Money Loves Speed

“Money loves speed.” This phrase has been quoted so often that it’s difficult to know who should be credited for coining it. In an “always-on” digital world, it’s a saying that reminds us that we need to encourage fast action to make a sale, and to act fast when a customer needs help. Today, I contrast the customer service of two digital companies—both household names and both who serve direct marketers—and suggest four money-attracting recommendations

“Money loves speed.” This phrase has been quoted so often that it’s difficult to know who should be credited for coining it. In an “always-on” digital world, it’s a saying that reminds us that we need to encourage fast action to make a sale, and to act fast when a customer needs help. Today, I contrast the customer service of two digital companies—both household names and both who serve direct marketers—and suggest four money-attracting recommendations.

One of the many aggravations for any customer is the inability to get fast answers from a company when help is needed. It’s especially a problem with online merchants. In the digital age, it’s too easy to hide behind an online form.

The contrast of service and responsiveness from Facebook and Google, in my experience, is significant. Both are digital mega-corporations, both provide advertising platforms for marketers, and both are tremendous resources of online metrics for direct marketers.

Facebook is a content marketer’s dream. Gain a fan following at little or no cost, share news, videos, how-to information and much more to your audience. In social media, your audience does your work of sharing and evangelizing for you. Facebook has evolved and requires “pay-to-play” if you want your fans to see your posts. In my view, it’s completely acceptable for Facebook to say that if you want your post to float toward the top of a newsfeed for a day that you’ll need to spend a few bucks.

I pay for posts often for an organization with a vibrant social media presence. The Facebook promoted post budget isn’t huge, but over a year’s time it runs into the thousands of dollars.

The rules for including an image with a promoted post allows up to 20 percent of the image to contain text. Recently, one of my promoted posts was rejected because Facebook technology image scanners thought there was more than the 20 percent amount allowed. But with the human eye, it was apparent looking at the photo and text that we were not over the allowed amount of text. Surely Facebook would reconsider, I thought. My credit card was ready to be charged.

The only way I’ve found to contact Facebook is via an online form. So I filled one out, asking them to reconsider the image for my promoted post expecting a quick response. After all, it took them only about 15 minutes to reject the ad, so surely as an “always-on” social media platform with thousands of employees, someone will respond quickly. Well, it took nearly 24 hours to get a reply to my request. They agreed with me and approved it. But by that point, the timeliness of the news item had passed and myself, and our followers, had moved on.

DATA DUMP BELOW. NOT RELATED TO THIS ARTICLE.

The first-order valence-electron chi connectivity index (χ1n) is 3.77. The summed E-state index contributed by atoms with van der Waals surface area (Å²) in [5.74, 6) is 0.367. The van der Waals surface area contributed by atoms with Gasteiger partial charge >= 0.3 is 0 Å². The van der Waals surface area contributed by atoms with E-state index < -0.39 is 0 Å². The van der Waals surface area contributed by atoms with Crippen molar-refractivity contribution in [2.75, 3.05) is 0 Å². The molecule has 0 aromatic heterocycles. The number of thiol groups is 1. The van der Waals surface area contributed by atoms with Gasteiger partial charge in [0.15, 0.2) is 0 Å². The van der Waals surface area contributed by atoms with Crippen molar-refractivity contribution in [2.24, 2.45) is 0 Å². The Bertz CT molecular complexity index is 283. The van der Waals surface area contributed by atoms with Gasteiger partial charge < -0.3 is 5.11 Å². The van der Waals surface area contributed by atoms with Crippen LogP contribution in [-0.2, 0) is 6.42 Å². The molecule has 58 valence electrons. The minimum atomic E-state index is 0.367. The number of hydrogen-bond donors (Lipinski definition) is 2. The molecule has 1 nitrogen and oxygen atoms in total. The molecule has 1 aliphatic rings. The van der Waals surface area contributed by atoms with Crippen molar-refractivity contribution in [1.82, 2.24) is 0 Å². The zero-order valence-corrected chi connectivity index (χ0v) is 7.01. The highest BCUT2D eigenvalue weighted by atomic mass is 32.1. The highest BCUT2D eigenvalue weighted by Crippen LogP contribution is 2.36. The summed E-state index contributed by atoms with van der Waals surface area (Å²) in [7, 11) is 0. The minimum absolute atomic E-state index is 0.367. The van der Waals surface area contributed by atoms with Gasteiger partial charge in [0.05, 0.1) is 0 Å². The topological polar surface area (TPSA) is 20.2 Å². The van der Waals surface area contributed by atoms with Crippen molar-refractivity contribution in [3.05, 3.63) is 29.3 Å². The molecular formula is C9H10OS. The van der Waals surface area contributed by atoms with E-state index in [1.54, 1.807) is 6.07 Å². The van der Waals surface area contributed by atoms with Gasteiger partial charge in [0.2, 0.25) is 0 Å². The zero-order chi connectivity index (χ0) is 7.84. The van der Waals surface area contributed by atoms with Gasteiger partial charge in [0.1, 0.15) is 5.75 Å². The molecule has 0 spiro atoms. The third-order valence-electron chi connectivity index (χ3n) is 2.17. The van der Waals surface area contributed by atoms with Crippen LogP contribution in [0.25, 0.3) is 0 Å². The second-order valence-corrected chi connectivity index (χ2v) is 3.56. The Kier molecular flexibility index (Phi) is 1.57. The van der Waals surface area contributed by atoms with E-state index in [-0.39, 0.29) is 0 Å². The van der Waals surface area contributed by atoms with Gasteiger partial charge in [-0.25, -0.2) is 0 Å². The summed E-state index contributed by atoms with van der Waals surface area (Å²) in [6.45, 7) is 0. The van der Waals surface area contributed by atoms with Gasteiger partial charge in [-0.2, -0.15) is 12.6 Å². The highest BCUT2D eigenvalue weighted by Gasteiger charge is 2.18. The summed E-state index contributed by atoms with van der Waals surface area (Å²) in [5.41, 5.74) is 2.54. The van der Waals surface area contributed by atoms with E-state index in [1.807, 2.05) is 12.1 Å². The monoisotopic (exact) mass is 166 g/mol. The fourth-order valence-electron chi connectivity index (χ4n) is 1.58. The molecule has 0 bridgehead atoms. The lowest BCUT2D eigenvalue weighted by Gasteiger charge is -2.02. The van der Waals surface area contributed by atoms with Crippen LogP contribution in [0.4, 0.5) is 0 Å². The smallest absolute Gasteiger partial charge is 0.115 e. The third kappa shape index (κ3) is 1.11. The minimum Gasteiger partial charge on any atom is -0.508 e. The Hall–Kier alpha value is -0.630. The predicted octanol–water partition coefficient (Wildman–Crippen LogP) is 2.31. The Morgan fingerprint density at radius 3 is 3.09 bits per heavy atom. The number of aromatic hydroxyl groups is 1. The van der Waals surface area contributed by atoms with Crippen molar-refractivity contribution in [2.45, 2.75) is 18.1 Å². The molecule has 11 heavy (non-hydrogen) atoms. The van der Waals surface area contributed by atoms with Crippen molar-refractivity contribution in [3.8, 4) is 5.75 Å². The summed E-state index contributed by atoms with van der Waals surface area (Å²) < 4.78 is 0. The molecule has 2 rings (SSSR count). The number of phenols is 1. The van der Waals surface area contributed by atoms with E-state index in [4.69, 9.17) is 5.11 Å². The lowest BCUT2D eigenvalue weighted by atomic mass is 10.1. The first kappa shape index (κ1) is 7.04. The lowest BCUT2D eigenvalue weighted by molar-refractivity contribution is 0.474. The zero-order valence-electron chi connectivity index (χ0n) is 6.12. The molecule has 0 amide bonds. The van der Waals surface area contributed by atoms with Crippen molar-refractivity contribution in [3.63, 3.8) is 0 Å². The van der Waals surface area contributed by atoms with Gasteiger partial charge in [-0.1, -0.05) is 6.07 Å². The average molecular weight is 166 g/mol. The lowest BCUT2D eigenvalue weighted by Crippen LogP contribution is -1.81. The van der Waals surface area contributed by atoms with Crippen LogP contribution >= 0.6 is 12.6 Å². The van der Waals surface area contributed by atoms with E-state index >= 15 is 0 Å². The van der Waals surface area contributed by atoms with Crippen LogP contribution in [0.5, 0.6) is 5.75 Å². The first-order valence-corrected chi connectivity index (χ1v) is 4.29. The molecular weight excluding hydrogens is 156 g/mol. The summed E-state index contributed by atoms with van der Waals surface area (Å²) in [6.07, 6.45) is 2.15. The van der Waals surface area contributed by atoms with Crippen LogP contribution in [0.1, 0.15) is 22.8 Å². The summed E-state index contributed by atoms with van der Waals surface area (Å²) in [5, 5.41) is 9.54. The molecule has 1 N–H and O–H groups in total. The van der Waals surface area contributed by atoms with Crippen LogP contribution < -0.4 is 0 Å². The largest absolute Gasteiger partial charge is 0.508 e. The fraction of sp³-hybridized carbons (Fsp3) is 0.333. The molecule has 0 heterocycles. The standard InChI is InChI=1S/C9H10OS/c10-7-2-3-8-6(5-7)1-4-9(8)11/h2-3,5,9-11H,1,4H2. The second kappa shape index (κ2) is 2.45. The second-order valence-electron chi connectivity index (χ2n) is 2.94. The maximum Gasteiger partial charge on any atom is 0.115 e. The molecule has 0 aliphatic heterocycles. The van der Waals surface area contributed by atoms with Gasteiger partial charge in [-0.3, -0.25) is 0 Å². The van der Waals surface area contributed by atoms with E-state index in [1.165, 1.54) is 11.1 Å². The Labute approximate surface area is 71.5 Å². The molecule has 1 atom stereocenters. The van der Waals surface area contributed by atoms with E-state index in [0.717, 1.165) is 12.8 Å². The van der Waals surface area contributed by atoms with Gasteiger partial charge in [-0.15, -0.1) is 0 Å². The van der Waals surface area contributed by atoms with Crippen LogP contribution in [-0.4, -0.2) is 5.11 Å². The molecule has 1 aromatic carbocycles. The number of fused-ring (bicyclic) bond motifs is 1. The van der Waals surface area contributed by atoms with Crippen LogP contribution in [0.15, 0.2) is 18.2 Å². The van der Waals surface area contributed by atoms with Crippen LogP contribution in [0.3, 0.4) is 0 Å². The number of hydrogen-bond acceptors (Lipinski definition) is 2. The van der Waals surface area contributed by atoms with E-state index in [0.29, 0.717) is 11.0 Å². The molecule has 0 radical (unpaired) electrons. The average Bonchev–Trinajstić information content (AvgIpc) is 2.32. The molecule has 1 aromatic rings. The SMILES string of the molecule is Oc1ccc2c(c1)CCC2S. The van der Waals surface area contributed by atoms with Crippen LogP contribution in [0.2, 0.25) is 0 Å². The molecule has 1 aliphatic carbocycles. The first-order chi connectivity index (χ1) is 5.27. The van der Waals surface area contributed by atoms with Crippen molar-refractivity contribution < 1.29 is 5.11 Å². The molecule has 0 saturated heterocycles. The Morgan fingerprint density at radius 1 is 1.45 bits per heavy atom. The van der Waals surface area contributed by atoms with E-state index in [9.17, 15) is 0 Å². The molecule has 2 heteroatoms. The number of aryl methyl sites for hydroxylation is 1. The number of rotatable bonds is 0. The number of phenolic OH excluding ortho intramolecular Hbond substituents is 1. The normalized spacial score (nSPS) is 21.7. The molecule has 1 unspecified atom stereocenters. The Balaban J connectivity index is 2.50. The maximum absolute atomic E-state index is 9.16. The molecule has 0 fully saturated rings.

But then another rejection happened a few days ago. This time, a photo of sheet music didn’t fly. The culprit? Apparently treble clefs, staffs and rests. Once again the rejection was in minutes. I immediately asked Facebook to reevaluate it, thinking that my prior experience of 24 hours for a reply may have been a fluke. It wasn’t. The reply to this second request came in at 1:51 AM the next day, more than 24 hours later, with an approval. But again, the news cycle for this event had ended.

Bottom line: Facebook customer service is pokey. They are leaving advertising money on the table with an apparently cumbersome internal review process.

Contrast Facebook with Google. I manage Google Adwords for another client with a respectable budget. Google has assigned a representative to me. We talk. They rotate representatives every few months so I get different points of view and ideas. And if I need to contact Google, they offer a phone number for me to call where I can actually talk with someone in just minutes, enabling the ads to continue without delay.

Facebook repels money. Google attracts money.

Bottom line points for marketers:

  1. Give the customer options, such as phone, online forms, chat and more to contact you.
  2. Don’t hide behind an online form. Sure, a call center may be more expensive to operate, but it’s surely less expensive than losing sales.
  3. Be responsive. If you decide an online form is less expensive than a call center, fine. But then make sure you have a customer service representative available 24/7 who can quickly answer customer questions.
  4. Remove internal bureaucracy. Sometimes movement is brought to a halt because the internal process is too cumbersome.

In an “always-on” digital age, customers can be impatient. And for goodness sakes, if your business is in technology, act fast! It’s expected.

Money loves speed.

3 Ways Rank-and-File Marketers Matter to the C-Suite in a Brave New Marketing World